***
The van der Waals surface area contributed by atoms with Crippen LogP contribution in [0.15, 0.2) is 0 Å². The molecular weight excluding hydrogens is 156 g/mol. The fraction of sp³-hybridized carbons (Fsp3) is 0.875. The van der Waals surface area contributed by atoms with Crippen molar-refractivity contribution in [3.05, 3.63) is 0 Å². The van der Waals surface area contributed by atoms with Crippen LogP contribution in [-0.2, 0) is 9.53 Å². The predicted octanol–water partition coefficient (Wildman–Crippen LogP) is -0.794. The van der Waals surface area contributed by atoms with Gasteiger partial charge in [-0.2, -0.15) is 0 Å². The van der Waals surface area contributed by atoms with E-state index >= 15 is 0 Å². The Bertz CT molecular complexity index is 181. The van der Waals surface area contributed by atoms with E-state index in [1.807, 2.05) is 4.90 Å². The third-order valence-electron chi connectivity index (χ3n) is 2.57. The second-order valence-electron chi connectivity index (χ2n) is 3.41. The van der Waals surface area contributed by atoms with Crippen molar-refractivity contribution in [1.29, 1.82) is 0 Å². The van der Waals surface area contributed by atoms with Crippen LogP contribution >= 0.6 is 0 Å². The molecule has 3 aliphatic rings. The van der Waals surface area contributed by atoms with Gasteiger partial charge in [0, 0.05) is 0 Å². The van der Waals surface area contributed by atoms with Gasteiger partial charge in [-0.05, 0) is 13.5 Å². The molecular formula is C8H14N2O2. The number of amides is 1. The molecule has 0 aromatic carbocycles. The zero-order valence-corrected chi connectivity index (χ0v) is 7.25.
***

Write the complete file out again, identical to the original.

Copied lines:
The van der Waals surface area contributed by atoms with Crippen LogP contribution in [0.15, 0.2) is 0 Å². The molecular weight excluding hydrogens is 156 g/mol. The fraction of sp³-hybridized carbons (Fsp3) is 0.875. The van der Waals surface area contributed by atoms with Crippen molar-refractivity contribution in [3.05, 3.63) is 0 Å². The van der Waals surface area contributed by atoms with Crippen LogP contribution in [-0.2, 0) is 9.53 Å². The predicted octanol–water partition coefficient (Wildman–Crippen LogP) is -0.794. The van der Waals surface area contributed by atoms with Gasteiger partial charge in [-0.2, -0.15) is 0 Å². The van der Waals surface area contributed by atoms with E-state index >= 15 is 0 Å². The Bertz CT molecular complexity index is 181. The van der Waals surface area contributed by atoms with E-state index in [1.807, 2.05) is 4.90 Å². The third-order valence-electron chi connectivity index (χ3n) is 2.57. The second-order valence-electron chi connectivity index (χ2n) is 3.41. The van der Waals surface area contributed by atoms with Crippen molar-refractivity contribution in [1.29, 1.82) is 0 Å². The van der Waals surface area contributed by atoms with Crippen LogP contribution >= 0.6 is 0 Å². The molecule has 3 aliphatic rings. The van der Waals surface area contributed by atoms with Gasteiger partial charge in [0, 0.05) is 0 Å². The van der Waals surface area contributed by atoms with Gasteiger partial charge in [-0.05, 0) is 13.5 Å². The molecular formula is C8H14N2O2. The number of amides is 1. The molecule has 0 aromatic carbocycles. The zero-order valence-corrected chi connectivity index (χ0v) is 7.25.